Similarly, can you speak a bit on the negative role that napping can have sleep?

Oh, sure. One of the most controlling factors towards our sleep is the sleep drive. Essentially, it just indicates that the longer we’re awake, the sleepier we’re going to feel. And any time we nap or even dose off for a couple of seconds, it reduces the sleep drive. So if were napping for long periods or if we’re napping closer to bedtime in the evening, that’s really going to reduce the sleep drive. Then by the time we want to start getting ready for bed, we’re not going to have enough sleep drive built up to fall asleep and stay asleep.

The book came out last October, just a few months before the COVID pandemic and subsequent lockdown began but it has obviously come at a perfect time. The New York Times, among others, has reported extensively on the rise of insomnia and sleep related issues over the last 10-plus months due to various widespread anxieties. Are there any strategies in the book that are uniquely beneficial towards those who may be suffering insomnia for the first time due to either isolation or anxiety associated with the pandemic?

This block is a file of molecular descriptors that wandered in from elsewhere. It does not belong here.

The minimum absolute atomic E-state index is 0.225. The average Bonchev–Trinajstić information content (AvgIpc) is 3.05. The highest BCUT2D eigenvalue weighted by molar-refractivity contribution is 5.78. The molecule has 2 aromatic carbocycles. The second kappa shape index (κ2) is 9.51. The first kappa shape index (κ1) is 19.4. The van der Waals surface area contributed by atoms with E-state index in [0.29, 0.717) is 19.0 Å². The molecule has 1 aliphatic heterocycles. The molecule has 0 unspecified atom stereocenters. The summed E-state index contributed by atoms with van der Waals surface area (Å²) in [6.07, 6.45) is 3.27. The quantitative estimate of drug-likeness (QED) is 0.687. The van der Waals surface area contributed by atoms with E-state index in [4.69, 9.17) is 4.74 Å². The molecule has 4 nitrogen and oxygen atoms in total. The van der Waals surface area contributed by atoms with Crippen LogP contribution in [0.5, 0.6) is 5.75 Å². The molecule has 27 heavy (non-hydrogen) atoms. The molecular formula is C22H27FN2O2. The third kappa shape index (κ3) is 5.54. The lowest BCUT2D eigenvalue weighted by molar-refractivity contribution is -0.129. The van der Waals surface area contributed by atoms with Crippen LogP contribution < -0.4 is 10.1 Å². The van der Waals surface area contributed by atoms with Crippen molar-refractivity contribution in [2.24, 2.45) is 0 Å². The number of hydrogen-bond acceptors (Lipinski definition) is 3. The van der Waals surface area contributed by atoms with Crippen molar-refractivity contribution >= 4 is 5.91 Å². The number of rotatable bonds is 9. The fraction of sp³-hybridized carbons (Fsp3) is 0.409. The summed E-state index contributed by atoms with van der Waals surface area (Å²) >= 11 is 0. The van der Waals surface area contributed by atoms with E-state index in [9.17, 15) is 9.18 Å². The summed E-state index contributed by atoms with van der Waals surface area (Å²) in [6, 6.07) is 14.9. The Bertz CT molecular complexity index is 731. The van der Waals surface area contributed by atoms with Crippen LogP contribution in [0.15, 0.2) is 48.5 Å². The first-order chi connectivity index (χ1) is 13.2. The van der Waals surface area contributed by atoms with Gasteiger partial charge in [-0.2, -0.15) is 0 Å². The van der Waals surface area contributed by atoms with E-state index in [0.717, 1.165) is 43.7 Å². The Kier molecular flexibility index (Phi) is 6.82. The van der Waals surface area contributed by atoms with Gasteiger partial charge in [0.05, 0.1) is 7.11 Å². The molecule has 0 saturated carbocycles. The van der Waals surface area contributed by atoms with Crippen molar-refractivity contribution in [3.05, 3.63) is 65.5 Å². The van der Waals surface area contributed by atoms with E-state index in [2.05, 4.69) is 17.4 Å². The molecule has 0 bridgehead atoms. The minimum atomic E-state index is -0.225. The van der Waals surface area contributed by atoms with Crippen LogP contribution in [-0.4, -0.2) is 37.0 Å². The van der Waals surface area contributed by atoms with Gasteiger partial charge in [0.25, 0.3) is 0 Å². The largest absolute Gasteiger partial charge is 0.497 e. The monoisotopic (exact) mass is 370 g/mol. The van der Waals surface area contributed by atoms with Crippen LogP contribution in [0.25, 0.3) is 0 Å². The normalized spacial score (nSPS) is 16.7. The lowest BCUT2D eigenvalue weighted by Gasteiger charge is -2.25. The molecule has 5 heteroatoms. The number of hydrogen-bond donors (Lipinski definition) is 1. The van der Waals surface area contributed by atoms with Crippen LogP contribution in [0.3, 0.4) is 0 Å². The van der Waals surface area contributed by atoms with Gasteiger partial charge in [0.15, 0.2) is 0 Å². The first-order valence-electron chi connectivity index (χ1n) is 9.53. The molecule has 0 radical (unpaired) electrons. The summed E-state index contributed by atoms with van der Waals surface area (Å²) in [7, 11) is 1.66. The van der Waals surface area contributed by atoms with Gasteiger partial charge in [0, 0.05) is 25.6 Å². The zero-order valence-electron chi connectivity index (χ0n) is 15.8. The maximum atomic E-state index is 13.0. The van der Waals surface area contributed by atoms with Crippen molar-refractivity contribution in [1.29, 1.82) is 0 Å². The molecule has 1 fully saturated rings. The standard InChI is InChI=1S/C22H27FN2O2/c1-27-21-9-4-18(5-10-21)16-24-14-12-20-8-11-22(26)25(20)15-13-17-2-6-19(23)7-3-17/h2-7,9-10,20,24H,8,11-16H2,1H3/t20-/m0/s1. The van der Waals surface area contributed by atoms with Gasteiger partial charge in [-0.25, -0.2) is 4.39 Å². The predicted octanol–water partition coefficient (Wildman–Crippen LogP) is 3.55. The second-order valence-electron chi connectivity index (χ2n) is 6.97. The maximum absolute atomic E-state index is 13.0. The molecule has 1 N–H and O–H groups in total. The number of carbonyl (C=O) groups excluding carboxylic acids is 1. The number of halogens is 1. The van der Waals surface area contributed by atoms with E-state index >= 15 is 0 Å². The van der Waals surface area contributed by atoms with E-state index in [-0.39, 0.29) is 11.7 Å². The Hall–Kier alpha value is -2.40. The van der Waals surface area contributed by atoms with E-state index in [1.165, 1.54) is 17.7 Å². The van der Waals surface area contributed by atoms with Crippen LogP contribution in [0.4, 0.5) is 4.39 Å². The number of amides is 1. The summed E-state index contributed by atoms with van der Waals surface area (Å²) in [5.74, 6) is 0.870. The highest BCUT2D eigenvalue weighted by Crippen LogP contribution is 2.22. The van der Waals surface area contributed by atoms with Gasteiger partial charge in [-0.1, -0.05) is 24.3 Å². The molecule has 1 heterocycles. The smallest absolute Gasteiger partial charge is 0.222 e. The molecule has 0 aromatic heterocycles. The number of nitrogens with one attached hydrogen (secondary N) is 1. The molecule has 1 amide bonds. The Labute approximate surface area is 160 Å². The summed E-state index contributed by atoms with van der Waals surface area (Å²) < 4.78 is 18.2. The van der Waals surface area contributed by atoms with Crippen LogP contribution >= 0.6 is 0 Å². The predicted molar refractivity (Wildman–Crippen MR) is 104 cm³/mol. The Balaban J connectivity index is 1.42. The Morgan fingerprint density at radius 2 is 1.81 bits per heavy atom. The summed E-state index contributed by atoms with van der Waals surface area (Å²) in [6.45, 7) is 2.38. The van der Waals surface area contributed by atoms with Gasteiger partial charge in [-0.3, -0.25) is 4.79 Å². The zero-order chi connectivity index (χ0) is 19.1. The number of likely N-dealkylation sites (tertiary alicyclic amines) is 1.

I think what would be most helpful would be to establish a few anxiety management strategies and selfcare practices. For example, using mindfulness can be hugely beneficial. Engaging in deep breathing and maintaining regular exercise, these can be really helpful. Some other strategies in the book are writing exercises. Especially, if you don’t have the ability or means to attend regular therapy or if you’re in a situation where you can’t talk to or see people all that often. At the very least, writing about your worries and what’s on your mind can help empty your brain so that you’re not thinking about it as much as you prepare for sleep. It can also help you regain control by giving you an outlet to problem solve and develop compassion for yourself.




About Dr. Nicole Moshfegh

Dr. Nicole Moshfegh is a clinical psychologist, an Attending Psychologist at the David Geffen School of Medicine at UCLA, an Adjunct Professor at Pepperdine University, and author of The Book Of Sleep: 75 Quick & Easy Strategies to Relieve Insomnia. Dr. Moshfegh has published and presented at conferences in the areas of insomnia, well-being, resilience, multicultural competence, and mindfulness-based interventions. She maintains a private practice in Los Angeles, California.

Learn more at www.drnicolemoshfegh.com